21. Our Kishkindha Connection

On the eve of Vijay Dashmi, I wish to take you 14 years back in time. It was the year 2007 when I visited Kishkindha along with Shri K.N. Govindacharya Ji. We went there at the invitation of Basavaraj Patil Ji, Sedam. He had planned a brainstorming session on the holy banks of Pampa Sarovar with a view to decide the future course of Action. Kishkindha is a vast region located in the Koppal district of Karnataka. It’s very unfortunate that very few people know about this place which has so much prominence in Ramayan.

In the story of Lord Rama, Ayodhya is the beginning and Lanka is the result but Kishkindha is the process. It combines both the beginning and the result. Often we all get worried about the result as soon as we start any work. We are not so conscious about the process. In this context, the story of Lord Ram offers a valuable lesson. It is interesting to see that Tulsidas ji has taken only three places to name his chapters. They are Ayodhya, Kishkindha and Lanka. As Rama and Ramayana are incomplete without Lanka and Ayodhya, similarly the picture of Rama and Ramayana is not complete without Kishkindha.

During my Kishkindha visit, all these lessons settled very deep in my subconscious mind. Ten years later, when there was a talk to create a formal institution to work on the ideals of Govindacharya Ji, I suggested naming it on the legend of Kishkindha. Everyone including Govind Ji and Basavraj Patil Ji, Sedam accepted my suggestion, and thus “Sanatan Kishkindha Mission” was formed in 2017.

I am glad that in the 14th year of my Kishkindha visit, Govindji has formally handed over the responsibility of Mission Tirhutipur to “Sanatan Kishkindha Mission”. On the eve of Vijay Dashmi, there could not have been a better gift for me. Here, I would like to clarify that this change is not going to curtail my responsibilities towards Mission Tirhutipur. This decision of Govind Ji has not changed my position but it certainly affects your position vis a vis Mission Tirhutipur. Now you can not remain just a reader of my Diary. You will have to play your due role.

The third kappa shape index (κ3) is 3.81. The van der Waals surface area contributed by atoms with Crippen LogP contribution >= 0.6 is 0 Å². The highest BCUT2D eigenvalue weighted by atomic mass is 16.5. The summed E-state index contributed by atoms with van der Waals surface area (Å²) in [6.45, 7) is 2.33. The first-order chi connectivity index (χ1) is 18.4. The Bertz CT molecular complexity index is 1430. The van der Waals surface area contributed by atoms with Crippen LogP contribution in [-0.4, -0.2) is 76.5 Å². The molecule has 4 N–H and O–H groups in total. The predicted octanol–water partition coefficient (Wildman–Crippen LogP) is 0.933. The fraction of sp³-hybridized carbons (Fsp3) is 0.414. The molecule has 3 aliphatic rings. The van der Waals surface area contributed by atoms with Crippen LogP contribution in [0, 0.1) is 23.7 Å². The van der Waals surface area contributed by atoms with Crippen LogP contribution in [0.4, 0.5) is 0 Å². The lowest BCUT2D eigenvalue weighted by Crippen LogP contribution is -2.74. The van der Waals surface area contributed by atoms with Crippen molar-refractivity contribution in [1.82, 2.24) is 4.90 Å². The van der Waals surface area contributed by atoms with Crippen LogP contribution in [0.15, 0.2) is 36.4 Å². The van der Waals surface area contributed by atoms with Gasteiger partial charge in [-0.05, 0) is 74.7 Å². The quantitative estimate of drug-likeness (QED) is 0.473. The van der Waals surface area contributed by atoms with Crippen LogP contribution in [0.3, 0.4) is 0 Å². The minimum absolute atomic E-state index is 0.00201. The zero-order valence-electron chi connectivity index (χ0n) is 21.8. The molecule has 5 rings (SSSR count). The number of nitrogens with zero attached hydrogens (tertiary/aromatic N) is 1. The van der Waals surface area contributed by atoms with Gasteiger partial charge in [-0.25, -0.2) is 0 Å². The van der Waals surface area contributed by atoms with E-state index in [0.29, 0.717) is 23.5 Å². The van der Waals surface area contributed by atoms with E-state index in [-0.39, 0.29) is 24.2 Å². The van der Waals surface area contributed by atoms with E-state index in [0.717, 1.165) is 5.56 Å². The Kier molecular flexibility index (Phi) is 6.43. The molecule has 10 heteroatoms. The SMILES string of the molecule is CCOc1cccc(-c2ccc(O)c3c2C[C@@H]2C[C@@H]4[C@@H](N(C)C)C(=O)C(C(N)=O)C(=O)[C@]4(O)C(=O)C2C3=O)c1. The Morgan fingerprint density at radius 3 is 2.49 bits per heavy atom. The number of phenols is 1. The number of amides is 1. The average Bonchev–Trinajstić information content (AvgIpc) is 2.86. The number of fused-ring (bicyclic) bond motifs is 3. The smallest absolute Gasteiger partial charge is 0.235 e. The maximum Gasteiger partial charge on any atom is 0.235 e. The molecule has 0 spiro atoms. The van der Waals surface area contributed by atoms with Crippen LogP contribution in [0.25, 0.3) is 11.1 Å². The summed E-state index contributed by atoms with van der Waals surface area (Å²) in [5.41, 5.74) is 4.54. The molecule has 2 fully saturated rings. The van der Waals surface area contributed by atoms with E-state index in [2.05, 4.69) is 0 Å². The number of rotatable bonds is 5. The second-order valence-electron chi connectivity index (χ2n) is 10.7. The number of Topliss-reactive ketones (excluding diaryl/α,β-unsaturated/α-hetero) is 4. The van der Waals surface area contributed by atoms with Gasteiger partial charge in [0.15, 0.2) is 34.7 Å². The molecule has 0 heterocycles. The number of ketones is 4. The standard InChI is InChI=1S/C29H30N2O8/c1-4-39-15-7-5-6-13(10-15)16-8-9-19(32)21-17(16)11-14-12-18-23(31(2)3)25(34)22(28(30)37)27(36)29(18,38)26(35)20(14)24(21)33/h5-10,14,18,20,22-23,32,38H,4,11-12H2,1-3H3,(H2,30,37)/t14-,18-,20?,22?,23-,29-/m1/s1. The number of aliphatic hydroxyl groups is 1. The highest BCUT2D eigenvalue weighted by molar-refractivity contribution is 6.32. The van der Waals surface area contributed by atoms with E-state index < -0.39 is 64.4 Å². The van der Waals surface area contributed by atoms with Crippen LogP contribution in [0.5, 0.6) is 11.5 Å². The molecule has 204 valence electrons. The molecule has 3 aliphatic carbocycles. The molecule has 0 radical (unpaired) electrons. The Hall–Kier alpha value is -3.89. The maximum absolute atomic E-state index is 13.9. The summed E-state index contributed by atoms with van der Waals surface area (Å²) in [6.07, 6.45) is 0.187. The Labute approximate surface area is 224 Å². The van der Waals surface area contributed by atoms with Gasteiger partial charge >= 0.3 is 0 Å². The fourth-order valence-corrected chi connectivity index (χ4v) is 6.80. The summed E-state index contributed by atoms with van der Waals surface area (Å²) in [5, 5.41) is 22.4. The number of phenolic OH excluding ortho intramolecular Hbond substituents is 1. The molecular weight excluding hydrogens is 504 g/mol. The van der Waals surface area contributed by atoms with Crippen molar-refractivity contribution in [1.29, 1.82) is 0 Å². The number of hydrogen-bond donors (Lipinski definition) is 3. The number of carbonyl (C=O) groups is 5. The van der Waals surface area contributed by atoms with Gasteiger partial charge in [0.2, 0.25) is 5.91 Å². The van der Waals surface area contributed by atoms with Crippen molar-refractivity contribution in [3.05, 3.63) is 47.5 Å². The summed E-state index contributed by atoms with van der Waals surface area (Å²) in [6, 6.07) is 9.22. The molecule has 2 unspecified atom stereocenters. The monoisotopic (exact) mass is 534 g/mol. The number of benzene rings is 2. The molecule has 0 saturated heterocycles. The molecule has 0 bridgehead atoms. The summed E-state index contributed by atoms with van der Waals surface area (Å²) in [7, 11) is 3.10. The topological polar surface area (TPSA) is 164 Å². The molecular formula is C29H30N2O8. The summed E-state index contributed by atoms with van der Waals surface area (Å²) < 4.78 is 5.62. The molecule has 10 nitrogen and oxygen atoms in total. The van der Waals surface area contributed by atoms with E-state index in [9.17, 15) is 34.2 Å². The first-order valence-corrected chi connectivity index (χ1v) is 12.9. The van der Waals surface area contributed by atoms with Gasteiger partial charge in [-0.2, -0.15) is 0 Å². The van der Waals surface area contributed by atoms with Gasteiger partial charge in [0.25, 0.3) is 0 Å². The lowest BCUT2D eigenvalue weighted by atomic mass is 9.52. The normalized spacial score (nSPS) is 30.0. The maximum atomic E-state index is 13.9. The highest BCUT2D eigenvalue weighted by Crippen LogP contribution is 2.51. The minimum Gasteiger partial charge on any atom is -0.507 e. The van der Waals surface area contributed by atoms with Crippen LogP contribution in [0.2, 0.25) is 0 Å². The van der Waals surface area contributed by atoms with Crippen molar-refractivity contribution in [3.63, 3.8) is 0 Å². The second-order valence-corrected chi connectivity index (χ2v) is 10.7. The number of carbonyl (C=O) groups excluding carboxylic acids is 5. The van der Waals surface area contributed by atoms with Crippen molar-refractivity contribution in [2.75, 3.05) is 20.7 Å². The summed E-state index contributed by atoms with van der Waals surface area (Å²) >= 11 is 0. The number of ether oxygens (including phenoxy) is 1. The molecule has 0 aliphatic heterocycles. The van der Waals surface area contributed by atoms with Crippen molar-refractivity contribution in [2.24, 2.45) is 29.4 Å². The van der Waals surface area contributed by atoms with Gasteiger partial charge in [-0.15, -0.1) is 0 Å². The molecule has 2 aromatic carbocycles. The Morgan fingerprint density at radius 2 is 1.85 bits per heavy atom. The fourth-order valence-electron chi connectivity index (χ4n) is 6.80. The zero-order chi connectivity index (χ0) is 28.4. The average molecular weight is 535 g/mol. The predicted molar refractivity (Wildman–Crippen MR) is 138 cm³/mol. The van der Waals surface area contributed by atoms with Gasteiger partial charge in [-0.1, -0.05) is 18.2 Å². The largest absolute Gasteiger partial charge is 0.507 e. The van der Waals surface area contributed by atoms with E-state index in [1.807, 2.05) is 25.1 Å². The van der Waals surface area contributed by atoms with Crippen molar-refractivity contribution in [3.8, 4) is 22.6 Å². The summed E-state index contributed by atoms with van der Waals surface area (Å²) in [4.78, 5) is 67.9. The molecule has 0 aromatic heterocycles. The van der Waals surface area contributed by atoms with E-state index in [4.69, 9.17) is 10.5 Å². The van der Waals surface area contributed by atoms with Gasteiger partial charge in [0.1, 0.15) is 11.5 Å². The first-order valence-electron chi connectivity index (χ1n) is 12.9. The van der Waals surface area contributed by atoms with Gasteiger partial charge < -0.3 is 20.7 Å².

In an ideal situation, social work must be carried out with the active cooperation of society itself. Very often social work starts with the active support of one or a few persons, but it is not desirable to keep it confined in personal domain. Social work must be taken into the public domain as soon as possible. Otherwise it can not become an instrument of desirable social change.

If we read the Ramayana carefully, we find that the struggle of Lord Rama is divided into three phases. At first, he struggles alone in the forest with his brother and wife. In the second phase, he takes the support from the people of Kishkindha. When cooperation between Ram and the people of Kishkindha reached its peak in the battlefields of Lanka, the third phase of his struggle unfolded. At this phase, he gets the support of Indra, and that too without asking.

Taking lessons from the life of Lord Rama, I have divided Mission Tirhutipur into three phases. The first phase continued for one year and ended today on the eve of Dussehra. In this phase, I mostly relied on my personal strength and avoided taking active support from society.

If Vijay Dashmi signifies the end of the first phase of Mission Tirhutipur, it also heralds the beginning of the second phase. Now onwards, I will try my best to take active cooperation from each and every individual like you.